|Bare soil is easily eroded and compacted Soil life is starved when leaves and clippings are raked away.||Maintain a two to four inch layer of mulch on the soil surface. This supplies organic matter, helps infiltrate and retain water, and prevents compaction. Use green waste from your yard as mulch or buy locally recycled green waste mulch. See also the Compost for Healthy Soil and Plants and Guide to Mulch factsheets.|
|Overuse of quick-release fertilizer Synthetic fertilizers made of salts kill populations of beneficial soil microbes.||Feed the soil and your plants with compost. Make your own, or purchase quality, certified compost made from locally recycled materials. Use natural fertilizers made from biological ingredients. Practice grass-cycling by leaving grass clippings on lawns so that nutrients and organic matter are returned to the soil. See also the Fertilize Responsibly factsheet.|
|Overuse of pesticides Broad-spectrum pesticides kill soil decomposers and soil-dwelling predators of insect pests.||Use an integrated pest management (IPM) approach to control weeds and pests. IPM uses horticultural, physical, biological and less-toxic chemical controls that protect the health of soil, water, humans, and beneficial insects. Visit www.ipm.ucdavis.edu for information about IPM strategies for specific pests.|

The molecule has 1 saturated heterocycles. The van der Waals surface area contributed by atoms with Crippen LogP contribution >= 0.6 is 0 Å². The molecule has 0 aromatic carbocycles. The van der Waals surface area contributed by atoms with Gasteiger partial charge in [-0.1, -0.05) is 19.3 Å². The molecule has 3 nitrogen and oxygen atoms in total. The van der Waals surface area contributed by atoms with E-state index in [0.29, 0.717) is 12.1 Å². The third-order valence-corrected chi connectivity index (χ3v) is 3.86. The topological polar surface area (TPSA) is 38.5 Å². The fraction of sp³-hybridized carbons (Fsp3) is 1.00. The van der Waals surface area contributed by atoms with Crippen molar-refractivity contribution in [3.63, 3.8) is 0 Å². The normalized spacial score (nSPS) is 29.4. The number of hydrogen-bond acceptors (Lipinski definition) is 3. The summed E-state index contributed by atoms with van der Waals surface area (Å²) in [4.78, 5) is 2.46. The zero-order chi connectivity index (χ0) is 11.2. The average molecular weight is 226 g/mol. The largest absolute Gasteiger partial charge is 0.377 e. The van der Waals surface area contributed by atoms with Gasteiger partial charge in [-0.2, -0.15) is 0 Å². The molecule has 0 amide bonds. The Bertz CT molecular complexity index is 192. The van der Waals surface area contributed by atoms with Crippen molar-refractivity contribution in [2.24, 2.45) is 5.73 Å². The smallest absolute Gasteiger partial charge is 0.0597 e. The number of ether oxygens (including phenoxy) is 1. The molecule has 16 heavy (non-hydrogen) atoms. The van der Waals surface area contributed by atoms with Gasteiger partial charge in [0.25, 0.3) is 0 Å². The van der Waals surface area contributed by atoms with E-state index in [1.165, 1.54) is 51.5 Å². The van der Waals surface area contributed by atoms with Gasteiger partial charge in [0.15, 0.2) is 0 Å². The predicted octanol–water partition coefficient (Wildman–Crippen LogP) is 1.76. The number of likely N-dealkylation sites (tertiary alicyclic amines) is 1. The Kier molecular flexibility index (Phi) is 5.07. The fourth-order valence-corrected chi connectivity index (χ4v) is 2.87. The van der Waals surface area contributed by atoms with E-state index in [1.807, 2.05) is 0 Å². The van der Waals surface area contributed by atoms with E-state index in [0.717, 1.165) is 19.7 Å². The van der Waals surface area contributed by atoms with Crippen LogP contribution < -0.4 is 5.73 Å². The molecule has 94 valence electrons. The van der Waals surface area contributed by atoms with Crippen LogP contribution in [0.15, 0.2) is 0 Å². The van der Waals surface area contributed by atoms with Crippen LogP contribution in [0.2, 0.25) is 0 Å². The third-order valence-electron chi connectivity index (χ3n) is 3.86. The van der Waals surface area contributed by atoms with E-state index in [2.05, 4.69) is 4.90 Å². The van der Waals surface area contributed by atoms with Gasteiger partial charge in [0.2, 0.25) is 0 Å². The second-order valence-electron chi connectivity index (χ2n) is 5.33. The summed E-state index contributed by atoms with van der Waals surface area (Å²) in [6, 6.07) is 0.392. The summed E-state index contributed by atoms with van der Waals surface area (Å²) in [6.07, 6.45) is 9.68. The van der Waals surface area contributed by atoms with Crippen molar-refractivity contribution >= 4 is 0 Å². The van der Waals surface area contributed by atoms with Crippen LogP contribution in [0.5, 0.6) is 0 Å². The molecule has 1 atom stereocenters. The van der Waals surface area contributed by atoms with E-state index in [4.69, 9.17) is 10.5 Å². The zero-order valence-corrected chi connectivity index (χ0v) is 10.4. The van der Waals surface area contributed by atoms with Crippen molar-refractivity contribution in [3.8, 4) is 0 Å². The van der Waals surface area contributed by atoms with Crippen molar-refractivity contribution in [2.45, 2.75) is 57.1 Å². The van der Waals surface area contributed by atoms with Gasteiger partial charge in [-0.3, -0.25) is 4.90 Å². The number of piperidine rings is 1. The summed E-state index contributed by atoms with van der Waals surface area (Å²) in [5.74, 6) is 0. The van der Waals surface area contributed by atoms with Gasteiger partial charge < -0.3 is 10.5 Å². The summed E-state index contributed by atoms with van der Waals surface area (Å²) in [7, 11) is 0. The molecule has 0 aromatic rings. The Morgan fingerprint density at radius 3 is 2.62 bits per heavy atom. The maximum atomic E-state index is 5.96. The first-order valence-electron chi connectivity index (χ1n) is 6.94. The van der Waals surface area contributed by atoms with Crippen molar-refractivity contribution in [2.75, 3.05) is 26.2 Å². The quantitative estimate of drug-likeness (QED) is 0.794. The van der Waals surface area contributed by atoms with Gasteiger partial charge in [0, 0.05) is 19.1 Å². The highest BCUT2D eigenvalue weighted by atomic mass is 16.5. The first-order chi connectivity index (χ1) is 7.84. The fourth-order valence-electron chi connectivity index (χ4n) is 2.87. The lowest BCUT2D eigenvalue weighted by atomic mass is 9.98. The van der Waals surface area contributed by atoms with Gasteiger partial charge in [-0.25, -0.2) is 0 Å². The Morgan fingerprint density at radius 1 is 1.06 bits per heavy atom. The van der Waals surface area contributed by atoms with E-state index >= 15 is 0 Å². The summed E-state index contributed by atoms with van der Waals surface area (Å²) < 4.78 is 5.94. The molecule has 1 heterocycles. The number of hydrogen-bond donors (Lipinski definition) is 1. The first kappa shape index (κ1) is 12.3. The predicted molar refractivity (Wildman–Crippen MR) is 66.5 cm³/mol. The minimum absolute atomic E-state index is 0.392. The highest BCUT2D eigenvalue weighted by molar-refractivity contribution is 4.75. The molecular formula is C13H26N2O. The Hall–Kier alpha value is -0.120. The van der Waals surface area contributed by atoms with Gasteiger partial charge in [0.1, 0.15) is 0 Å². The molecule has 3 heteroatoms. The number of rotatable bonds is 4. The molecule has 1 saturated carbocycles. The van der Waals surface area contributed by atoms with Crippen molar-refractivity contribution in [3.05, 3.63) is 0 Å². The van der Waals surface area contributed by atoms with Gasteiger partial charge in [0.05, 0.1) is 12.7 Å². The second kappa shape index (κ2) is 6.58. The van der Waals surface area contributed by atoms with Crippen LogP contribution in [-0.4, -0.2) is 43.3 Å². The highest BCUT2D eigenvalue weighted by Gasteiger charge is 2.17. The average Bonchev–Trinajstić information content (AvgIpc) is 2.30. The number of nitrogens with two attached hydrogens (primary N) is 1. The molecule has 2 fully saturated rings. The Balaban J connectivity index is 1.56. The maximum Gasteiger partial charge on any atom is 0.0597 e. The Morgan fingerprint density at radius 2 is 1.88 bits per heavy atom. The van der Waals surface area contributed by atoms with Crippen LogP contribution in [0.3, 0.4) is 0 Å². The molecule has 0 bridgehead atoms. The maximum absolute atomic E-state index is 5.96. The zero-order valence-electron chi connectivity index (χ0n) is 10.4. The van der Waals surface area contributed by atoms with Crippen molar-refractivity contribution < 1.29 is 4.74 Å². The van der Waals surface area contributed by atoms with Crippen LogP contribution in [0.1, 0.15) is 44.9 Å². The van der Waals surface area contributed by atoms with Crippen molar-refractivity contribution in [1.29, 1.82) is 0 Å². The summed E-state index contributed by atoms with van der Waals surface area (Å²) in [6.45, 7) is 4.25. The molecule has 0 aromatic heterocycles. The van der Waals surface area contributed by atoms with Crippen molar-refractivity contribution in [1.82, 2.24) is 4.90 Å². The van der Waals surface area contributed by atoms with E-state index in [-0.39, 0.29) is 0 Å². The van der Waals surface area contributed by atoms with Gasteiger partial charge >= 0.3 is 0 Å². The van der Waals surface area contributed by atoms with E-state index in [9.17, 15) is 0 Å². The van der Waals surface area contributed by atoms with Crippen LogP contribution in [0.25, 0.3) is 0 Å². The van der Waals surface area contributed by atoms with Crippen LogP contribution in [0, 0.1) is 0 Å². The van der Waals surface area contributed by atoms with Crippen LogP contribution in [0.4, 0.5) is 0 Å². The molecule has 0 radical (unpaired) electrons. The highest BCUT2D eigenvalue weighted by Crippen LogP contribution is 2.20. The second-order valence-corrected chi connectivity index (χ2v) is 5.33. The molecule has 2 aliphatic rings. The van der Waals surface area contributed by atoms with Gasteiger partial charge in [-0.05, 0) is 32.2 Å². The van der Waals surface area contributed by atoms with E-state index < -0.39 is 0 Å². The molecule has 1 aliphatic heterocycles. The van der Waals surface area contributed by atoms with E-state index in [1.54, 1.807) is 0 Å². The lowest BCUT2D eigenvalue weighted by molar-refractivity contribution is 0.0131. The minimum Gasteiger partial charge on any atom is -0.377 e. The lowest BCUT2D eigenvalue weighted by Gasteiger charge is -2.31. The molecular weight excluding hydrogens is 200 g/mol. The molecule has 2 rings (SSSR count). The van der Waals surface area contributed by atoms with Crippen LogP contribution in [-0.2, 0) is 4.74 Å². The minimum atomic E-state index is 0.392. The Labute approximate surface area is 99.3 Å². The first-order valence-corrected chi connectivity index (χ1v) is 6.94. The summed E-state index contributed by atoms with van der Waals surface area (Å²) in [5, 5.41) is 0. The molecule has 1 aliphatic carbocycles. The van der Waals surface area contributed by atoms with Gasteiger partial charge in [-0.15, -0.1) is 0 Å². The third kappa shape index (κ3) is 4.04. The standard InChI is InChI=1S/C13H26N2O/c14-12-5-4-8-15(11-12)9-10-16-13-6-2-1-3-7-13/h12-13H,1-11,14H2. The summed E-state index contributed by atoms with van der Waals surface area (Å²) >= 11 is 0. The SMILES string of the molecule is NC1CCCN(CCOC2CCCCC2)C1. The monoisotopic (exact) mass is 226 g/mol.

|Cultivating wet soil Damages soil structure and results in compaction, suppressed root growth, and reduced air circulation.||Help earthworms and other soil life to rebuild soil structure by applying a layer of compost and/or mulch. Grow deep-rooted plants such as California native grasses and green manures whose living and decaying roots will create air spaces and add organic matter.|
Developed by Ecology Action of Santa Cruz consulting with the City of San José IPM Program, 408-945-3000.
Content reviewed by A. Sutherland, Urban IPM Advisor Alameda County, UC Statewide IPM Program.
For more information about sustainable gardening, please visit www.bayareaecogardens.org